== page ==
Cribbing among horses is known for centuries, but it is still a mysterious phenomenon. During cribbing, a horse bites solid objects with the help of its incisor teeth. When their urge comes, they’ll bite anything, including trees, fences, and even their keepers.
This habit involves the arching of its neck and contracting of the lower neck muscles. Cribbing practice has been studied by researchers, and the exact cause is still unknown.
Therefore, we can only discuss the probable causes along with other popular beliefs among horse keepers. Following are a few such studies and opinions on horse cribbing and their implications on horses’ health. Take a look.
One of the authentic opinions about cribbing that many researchers put forward is that it is caused by genetic mutation among species of horses. Studies have shown that cribbing is related to genetic coding and thus transfers from adults to their offspring.
This practice is neither considered a developed habit nor a disease. This means that no matter what you do, you cannot prevent a horse from cribbing if it is in its genetic characteristics.
According to reports, 3-5% of all horses display such behaviors regardless of the changes in their diet, physical activities, and living environment. However, this reason doesn’t seem to hold true in many other cases like the ones described below.
Horse keepers believe that cribbing is nothing more than an addictive habit. What this means is that regardless of its source of origin, it is gradually developed over time.
This theory explains that horses can learn and develop this habit due to several reasons. However, they can be prevented from cribbing at the very early stages when it starts to showcase such symptoms at an early age.
If you cannot prevent it in due time, it will become a permanent habit that cannot be reversed. It is an annoying habit for most keepers. You have to be patient if you want to help your horse in giving up this habit.
This is one of the most common beliefs among many horse owners that horses crib due to their digestive issues. They believe that it’s the diet of a horse that triggers this behavior. What supports this theory is that most cribbing horses only crib after eating.
They don’t perform this practice during any other time. The only problem with this belief is that this cribbing doesn’t stop even if you change the horse’s diet.
No matter what you do, it is challenging to identify and prevent the digestive issue. The lack of evidence in such a case then leads to further studies in this regard.
Horses are tough animals; still, they are sensitive to several mental issues. Cribbing is one of the habits that is associated with their psychological imbalance. Many believe that they start cribbing in the case of extreme boredom.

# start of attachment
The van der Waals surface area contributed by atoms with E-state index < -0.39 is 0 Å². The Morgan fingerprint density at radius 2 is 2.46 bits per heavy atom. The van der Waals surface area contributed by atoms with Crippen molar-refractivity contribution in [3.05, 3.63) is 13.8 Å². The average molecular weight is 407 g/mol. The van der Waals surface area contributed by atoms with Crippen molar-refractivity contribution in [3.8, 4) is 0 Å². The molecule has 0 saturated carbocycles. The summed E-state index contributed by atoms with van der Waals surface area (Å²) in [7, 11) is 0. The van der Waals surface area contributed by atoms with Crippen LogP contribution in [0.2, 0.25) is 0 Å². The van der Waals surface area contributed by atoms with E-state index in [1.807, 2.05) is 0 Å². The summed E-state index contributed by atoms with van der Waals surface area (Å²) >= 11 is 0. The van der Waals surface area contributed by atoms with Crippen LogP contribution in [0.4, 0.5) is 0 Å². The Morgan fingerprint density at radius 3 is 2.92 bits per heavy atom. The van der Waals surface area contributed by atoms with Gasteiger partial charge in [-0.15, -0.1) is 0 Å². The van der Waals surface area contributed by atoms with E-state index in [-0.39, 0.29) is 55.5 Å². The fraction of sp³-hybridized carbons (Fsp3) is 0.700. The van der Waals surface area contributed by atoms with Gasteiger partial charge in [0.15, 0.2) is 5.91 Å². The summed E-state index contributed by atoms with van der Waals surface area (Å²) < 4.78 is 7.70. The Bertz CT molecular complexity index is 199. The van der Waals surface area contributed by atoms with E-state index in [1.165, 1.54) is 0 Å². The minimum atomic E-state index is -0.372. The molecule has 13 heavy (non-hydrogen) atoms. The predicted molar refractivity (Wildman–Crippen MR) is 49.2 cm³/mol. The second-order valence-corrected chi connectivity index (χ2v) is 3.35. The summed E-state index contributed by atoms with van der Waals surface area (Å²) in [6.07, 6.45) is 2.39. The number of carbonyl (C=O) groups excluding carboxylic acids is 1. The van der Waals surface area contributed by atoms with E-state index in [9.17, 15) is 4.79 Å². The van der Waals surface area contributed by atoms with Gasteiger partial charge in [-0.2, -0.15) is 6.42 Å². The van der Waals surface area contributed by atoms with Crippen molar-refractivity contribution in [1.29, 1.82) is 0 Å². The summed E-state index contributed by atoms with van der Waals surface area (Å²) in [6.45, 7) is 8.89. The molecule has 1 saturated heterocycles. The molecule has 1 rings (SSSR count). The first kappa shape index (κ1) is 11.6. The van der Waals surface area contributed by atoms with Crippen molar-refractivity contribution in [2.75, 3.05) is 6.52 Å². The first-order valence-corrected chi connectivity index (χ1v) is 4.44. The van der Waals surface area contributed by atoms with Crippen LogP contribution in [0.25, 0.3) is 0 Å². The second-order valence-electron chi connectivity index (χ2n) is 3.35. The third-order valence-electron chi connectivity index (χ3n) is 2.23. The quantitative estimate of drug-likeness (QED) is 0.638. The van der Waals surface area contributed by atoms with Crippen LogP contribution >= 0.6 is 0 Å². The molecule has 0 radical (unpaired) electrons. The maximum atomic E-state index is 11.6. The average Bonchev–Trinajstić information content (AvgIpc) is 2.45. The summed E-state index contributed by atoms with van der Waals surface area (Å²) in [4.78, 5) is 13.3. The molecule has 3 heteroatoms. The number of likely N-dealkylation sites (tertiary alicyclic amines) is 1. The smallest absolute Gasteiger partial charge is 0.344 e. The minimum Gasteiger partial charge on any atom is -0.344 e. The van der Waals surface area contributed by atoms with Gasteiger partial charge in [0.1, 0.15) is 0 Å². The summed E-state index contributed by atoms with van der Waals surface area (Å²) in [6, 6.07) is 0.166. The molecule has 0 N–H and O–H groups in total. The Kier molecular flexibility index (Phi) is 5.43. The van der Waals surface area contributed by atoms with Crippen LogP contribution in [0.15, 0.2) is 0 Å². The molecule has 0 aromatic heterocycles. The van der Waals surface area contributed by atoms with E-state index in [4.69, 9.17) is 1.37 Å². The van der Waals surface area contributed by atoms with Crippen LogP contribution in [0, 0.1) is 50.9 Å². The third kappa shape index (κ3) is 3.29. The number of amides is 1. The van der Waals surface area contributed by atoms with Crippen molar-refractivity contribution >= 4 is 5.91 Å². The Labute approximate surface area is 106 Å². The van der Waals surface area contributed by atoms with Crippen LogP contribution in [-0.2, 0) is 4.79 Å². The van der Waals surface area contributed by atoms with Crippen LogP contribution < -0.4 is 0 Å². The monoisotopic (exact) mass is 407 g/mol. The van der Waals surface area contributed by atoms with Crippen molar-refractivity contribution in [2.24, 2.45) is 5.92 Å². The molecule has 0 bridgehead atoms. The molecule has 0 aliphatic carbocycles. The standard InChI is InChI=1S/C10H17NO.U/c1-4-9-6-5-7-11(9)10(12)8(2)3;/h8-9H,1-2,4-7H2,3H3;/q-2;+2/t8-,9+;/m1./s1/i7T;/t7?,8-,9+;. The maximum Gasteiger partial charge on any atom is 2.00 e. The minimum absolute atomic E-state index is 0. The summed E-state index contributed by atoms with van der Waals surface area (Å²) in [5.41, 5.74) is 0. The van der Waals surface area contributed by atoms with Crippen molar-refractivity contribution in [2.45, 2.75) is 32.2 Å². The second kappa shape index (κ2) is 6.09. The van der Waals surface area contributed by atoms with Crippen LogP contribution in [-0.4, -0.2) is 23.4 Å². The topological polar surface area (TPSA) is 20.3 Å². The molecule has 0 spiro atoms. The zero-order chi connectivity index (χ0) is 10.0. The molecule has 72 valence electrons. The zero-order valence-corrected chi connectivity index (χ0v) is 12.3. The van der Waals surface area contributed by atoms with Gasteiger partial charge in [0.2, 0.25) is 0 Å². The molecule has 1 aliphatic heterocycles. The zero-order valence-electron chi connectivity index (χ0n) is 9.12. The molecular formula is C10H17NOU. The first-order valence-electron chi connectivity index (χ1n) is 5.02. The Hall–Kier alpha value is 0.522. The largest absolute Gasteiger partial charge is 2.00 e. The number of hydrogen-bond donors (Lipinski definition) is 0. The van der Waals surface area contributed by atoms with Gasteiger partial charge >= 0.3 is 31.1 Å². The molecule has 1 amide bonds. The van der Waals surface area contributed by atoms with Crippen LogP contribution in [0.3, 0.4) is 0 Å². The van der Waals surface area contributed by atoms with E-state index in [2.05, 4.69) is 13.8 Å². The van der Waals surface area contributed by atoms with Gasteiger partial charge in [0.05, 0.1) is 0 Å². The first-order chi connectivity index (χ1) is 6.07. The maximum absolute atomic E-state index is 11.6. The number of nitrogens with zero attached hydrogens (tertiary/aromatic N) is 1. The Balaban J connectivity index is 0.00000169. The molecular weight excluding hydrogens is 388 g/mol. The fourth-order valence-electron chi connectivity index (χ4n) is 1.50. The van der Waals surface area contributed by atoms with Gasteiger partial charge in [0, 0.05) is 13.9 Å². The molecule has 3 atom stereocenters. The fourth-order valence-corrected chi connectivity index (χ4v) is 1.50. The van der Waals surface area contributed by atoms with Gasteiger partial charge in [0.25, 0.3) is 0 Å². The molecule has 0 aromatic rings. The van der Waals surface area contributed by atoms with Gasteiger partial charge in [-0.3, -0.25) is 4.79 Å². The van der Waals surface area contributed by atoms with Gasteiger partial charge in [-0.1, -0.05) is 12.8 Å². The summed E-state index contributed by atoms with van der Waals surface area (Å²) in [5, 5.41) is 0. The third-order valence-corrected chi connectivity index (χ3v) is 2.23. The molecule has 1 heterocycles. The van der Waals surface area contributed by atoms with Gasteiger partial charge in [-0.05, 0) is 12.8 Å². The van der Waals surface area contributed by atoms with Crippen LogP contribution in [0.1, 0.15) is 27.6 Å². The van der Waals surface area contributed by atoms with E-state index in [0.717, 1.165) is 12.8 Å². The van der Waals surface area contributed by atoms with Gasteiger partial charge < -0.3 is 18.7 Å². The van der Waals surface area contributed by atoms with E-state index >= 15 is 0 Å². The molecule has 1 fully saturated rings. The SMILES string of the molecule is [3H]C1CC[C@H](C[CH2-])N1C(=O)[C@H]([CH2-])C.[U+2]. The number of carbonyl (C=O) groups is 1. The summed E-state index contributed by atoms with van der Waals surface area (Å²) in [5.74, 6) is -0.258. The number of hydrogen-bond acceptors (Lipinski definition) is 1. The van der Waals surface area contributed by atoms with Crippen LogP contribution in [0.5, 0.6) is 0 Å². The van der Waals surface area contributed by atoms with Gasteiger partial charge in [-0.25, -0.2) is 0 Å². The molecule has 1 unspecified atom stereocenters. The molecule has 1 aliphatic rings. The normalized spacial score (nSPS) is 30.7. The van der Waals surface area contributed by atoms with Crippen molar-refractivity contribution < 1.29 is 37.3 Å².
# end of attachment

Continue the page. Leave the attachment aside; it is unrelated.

They are social animals, and therefore you must keep them in a unique social environment. They must be given enough time and space to interact with each other in an environmentally friendly manner.
Also, keep in mind that diet and physical activities play a crucial role in affecting the psychology of horses. Therefore, you have to manage all such factors collectively for their perfect upkeeping.
Horses showcase their emotions through their body language. They’ll make unusual noises and jump around to communicate their feelings. If a horse is frustrated due to social seclusion, he may start cribbing as a result.
It is therefore vital that you take high care of a horse’s social environment. It must be kept among other healthy horses so that it does not develop any cribbing habit. You must also keep in mind that preventing them from breeding for a prolonged period may also end up in the cribbing habit.
Stress And Energy Release
Horses are one of the most energetic animals and have been used for extreme physical tasks for centuries. However, in modern times, the situation has changed. Their physical involvement and applications have been reduced drastically.
Now they are only seen in a few sports and farming activities. Sometimes they do not release their energy levels because of continuous stalling. This inevitably leads to stress buildup which is not a good sign for the physical and mental well-being of horses.
Lack of exercise can also lead to several issues, and cribbing is one of them. It is an action through which they release their stress and energy. This is not a healthy activity, so horse keepers should be careful about their diet and exercise.
There is another common belief among horse keepers that horses learn cribbing from each other. This theory is not supported by most researchers but there is some evidence that supports these claims.
People believe that if you keep a healthy horse near a cribbing horse, it will also start cribbing gradually. If one of their horses starts cribbing, they isolate it from the rest.
This is not a healthy practice as the cribbing horse will find it even more difficult to give up this habit. Because of such beliefs, people are hesitant to buy the animals that deal with this issue.
Cribbing results in the over-development of certain lower neck muscles in horses which is not healthy for them. They find it very difficult to move their necks in certain directions.
These muscles also make it difficult for them to chew and swallow their food. We have concluded that once this practice is adopted by the horses, it is extremely difficult for the horse to leave it.
It becomes increasingly difficult to sell a cribbing horse at a valid price. Therefore, necessary measures must be taken so that cribbing signs can be identified and prevented at the early stages. Only then, you’ll be able to safeguard them from this unhealthy practice.